DEVELOPMENTAL MEDICINE & CHILD NEUROLOGY SYSTEMATIC REVIEW
Muscle tone assessments for children aged 0 to 12 years: a
LEANNE M JOHNSTON
1 School of Biomedical Sciences, The University of Queensland, Brisbane; 2 School of Health and Rehabilitation Sciences, The University of Queensland, Brisbane,
Correspondence to Miran Goo, School of Biomedical Sciences, The University of Queensland, St Lucia, Qld 4072, Australia. E-mail: firstname.lastname@example.org
This article is commented on by Shortland on page 637 of this issue.
Accepted for publication 27th November
Published online 6th February 2018.
ATNA Amiel-Tison Neurological
COMFORT behaviour scale
COSMIN COnsensus-based Standards for
the selection of health
HINE Hammersmith Infant
NNNS Neonatal Intensive Care Unit
Network Neurobehavioral Scale
NSMDA Neurological Sensory Motor
The aim of this study was to identify and examine the psychometric properties of
muscle tone assessments for children aged 0 to 12 years.
Four electronic databases were searched to identify studies that included
assessments of resting and/or active muscle tone. Methodological quality and overall
psychometric evidence of studies were rated using the COnsensus-based Standards for the
selection of health Measurement INstruments checklist.
Twenty-one assessments were identiﬁed from 97 included studies. All assessments
were broad developmental assessments that included muscle tone items or subscales. Most
assessments (16/21) were designed for young children (<2y). Four assessments measured
resting and active tone and demonstrated at least moderate validity or reliability: the Amiel-
Tison Neurological Assessment (ATNA) at term, Neonatal Intensive Care Unit Network
Neurobehavioral Scale (NNNS), Premie-Neuro for newborn infants, and the Hammersmith
Infant Neurological Examination (HINE) for infants aged 2 months to 2 years. For children
over 2 years, the Neurological Sensory Motor Developmental Assessment (NSMDA) assesses
resting and active tone but has limited validity.
The ATNA at term, NNNS, Premie-Neuro, HINE, and NSMDA can assess
resting and active tone in infants and/or children. Further psychometric research is required
to extend reliability, validity, and responsiveness data, particularly for older children.
Atypical muscle tone is one of the most common clinical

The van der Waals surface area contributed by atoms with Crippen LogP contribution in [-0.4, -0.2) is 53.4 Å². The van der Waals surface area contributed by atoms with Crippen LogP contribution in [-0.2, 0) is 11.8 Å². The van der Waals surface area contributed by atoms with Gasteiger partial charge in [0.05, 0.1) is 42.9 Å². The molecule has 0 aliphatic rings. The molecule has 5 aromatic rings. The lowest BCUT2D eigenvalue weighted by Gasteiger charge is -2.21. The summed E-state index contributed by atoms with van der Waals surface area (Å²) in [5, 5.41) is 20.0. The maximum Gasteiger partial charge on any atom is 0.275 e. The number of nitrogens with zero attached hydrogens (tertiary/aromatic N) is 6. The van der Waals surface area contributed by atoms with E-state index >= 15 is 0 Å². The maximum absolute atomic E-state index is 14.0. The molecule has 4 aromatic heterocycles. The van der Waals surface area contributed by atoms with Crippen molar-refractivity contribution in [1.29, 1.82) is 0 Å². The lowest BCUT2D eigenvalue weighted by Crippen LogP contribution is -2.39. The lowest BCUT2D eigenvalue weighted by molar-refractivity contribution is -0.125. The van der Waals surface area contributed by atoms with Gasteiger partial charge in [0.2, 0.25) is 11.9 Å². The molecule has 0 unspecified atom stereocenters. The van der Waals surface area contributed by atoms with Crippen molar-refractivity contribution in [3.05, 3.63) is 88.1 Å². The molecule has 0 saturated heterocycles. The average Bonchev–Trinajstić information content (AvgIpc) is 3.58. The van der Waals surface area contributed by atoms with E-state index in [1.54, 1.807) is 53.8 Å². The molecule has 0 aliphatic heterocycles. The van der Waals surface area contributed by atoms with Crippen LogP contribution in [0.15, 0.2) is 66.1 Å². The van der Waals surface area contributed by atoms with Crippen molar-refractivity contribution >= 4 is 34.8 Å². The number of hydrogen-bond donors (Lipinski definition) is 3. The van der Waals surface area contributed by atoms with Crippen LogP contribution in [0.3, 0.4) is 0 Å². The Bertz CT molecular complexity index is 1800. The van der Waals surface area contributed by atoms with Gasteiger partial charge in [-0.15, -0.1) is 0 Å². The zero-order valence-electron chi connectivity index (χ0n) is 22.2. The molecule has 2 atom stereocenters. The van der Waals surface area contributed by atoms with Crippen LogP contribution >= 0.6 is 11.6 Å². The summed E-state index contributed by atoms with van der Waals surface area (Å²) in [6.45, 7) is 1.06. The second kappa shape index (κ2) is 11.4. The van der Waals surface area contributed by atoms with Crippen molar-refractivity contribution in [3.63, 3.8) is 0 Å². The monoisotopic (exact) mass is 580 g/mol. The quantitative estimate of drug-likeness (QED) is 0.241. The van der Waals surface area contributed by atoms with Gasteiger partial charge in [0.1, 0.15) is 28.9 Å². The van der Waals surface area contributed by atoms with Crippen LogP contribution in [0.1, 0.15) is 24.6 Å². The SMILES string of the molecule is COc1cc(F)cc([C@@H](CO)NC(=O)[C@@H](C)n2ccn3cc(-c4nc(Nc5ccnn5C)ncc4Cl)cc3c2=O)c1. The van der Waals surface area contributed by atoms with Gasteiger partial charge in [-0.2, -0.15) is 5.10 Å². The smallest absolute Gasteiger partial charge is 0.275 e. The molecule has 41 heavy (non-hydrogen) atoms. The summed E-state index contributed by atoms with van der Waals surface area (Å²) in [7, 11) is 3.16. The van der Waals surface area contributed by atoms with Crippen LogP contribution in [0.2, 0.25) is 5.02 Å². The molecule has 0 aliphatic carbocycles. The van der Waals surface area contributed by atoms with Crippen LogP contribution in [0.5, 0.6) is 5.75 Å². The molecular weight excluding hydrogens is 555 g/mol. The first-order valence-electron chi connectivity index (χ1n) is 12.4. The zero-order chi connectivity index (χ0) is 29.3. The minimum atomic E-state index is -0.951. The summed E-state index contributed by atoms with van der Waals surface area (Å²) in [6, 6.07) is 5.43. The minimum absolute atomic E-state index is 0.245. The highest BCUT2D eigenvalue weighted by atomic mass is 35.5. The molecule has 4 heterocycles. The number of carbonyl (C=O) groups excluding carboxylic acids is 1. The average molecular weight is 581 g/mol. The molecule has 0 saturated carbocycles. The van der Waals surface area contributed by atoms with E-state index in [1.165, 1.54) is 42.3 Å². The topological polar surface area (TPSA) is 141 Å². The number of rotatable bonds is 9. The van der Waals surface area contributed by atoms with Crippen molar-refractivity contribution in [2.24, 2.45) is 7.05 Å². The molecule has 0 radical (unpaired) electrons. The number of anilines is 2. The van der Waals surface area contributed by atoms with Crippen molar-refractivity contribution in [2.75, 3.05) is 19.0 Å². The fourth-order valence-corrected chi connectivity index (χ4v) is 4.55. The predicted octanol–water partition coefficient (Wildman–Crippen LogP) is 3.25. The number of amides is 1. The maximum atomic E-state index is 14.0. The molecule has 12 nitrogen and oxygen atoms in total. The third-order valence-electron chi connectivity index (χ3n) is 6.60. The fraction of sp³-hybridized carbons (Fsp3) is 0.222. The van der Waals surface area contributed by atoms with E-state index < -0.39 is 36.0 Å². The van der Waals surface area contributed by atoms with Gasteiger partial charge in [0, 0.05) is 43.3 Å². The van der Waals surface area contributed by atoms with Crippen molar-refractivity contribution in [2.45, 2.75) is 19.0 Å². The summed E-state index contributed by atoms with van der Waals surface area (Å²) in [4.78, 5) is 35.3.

features observed in children with neurodevelopmental dis-
orders. It is a characteristic of many conditions, for exam-
ple those with early brain injury or cerebral palsy (CP) (2.1
genetic conditions such as Down syndrome
(1.4 per 1000),
and children with Developmental Coor-
dination Disorder (5–8 per 100).
With these populations
in mind, the collective prevalence of atypical muscle tone
can be estimated to affect about 5 to 8 per cent of the gen-
eral population. This paper will focus on the intensity
attribute of tone, which ranges between hypertonia (atypi-
cally high tone) and hypotonia (atypically low tone).
Persistent hypertonia is problematic because it can restrict
movement and lead to secondary impairments such as con-
tracture, pain, limited motor development, and restricted
Persistent hypotonia produces other
issues, such as poor joint stability, poor postural alignment,
decreased activity tolerance, and delayed motor skill acqui-
Given such a large proportion of the population
experiences difﬁculties with muscle tone, accurate assess-
ment of muscle tone is essential for diagnostic, prognostic,
and treatment planning purposes.
criterion standard muscle tone assessment has been
endorsed to date.
Both neural and non-neural factors contribute to tone
and can produce atypical muscle tone. The neural compo-
nent of muscle tone represents the tonic stretch reﬂex,
which is generated when a muscle is facilitated by neural
commands from cortical and subcortical centres, spinal cir-
cuitry, a stretch reﬂex, or other peripheral inputs.
Brain dysfunction can therefore impact on regulation of
muscle tone. For example, damage to the basal ganglia,
which normally inhibits descending motor commands, may
result in higher muscle tone.
Damage to the cerebel-
lum, which normally facilitates motor commands,
result in low muscle tone. The neural component of mus-
cle tone is highly inﬂuenced by internal factors such as an
individual’s arousal state,
and external factors such as
As these factors contribute to the neu-
ral drive to muscles, the lowest muscle tone that can be
achieved is under anaesthesia when neural drive to a mus-
cle is blocked.
The non-neural component of muscle tone represents
the inherent viscoelastic properties or stiffness of muscle
660 DOI: 10.1111/dmcn.13668 © 2018 The Authors. Developmental Medicine & Child Neurology published by John Wiley & Sons Ltd on behalf of Mac Keith Press.
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